Center for American Progress, June 22, 2011 by Jeffrey Selbin, Josh Rosenthal, and Jeanne Charn

Never before have more low-income Americans needed civil legal aid. About 57 million Americans, one-third of them children, qualify for free legal help when a foreclosure notice comes, a divorce looms, or debts mount after a job loss. But half or more who seek help are turned away because legal aid providers lack sufficient resources. Tens of millions more moderate-income Americans are ineligible for free legal aid, yet lack reliable access to an affordable lawyer.

Jeffrey Selbin Slams Louisiana Legislature for Attack on Law School Clinics

Los Angeles Daily Journal, May 13, 2010 by Jeffrey Selbin (requires registration; go to G:\Law School in the News\News Clips for article)

Under the bill, law school clinics at universities receiving state funds—regardless of whether the funds directly support the clinics—are prohibited from: filing a petition, motion or suit against a government agency; filing suit against an individual, business or government agency seeking monetary damages; and raising constitutional challenges in state or federal court (except under limited circumstances). While enumerating discrete areas of law in which clinics can continue to operate, the proposed restrictions would render impossible most forms of legal representation.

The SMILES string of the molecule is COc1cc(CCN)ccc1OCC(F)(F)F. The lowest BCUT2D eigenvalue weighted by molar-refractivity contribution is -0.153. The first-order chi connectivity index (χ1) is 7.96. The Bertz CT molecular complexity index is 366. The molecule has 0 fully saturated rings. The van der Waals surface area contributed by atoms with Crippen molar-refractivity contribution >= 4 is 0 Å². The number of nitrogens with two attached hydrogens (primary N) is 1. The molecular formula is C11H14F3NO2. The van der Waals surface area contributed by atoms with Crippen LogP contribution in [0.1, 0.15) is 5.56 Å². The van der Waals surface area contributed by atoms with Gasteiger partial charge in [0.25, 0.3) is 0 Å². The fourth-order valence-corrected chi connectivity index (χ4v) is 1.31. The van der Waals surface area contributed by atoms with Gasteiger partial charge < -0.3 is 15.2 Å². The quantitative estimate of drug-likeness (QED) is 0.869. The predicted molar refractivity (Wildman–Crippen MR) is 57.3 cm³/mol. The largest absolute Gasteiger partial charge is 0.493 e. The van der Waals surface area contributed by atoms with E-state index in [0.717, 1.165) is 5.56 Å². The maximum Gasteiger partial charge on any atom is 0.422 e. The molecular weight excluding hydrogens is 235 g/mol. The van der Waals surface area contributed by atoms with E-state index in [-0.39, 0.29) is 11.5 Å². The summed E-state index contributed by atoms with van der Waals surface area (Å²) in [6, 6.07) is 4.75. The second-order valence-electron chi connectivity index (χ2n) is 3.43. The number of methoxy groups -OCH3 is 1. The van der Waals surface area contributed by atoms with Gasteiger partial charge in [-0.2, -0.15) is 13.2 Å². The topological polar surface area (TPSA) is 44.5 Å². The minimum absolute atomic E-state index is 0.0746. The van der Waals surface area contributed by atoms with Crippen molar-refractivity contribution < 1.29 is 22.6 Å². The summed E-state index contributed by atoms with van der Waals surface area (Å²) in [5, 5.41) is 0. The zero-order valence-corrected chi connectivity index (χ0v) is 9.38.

Jeff Selbin Defends Critical Role of Law School Clinics

Los Angeles Daily Journal, April 13, 2010 by Jeff Selbin (requires registration; go to G:\Law School in the News\News Clips for article)

Why should the practicing bar care about the vitality and independence of law school clinics? First, clinics are sites of effective law student training. Second, clinics provide critical legal assistance to underrepresented clients. Finally, these periodic assaults on clinics threaten fundamental values of the legal profession and the justice system itself.

Jeffrey Selbin Defends Law and Poverty Courses

Chicago Sun Times, Sept. 28, by Jeffrey Selbin
(Link no longer active; go to G:\Law School in the News\News Clips for article.)

“Lawyers can’t end poverty, but working with clients, community groups, policy-makers and other professionals, we can ameliorate its devastating impact on individuals, neighborhoods and our country.”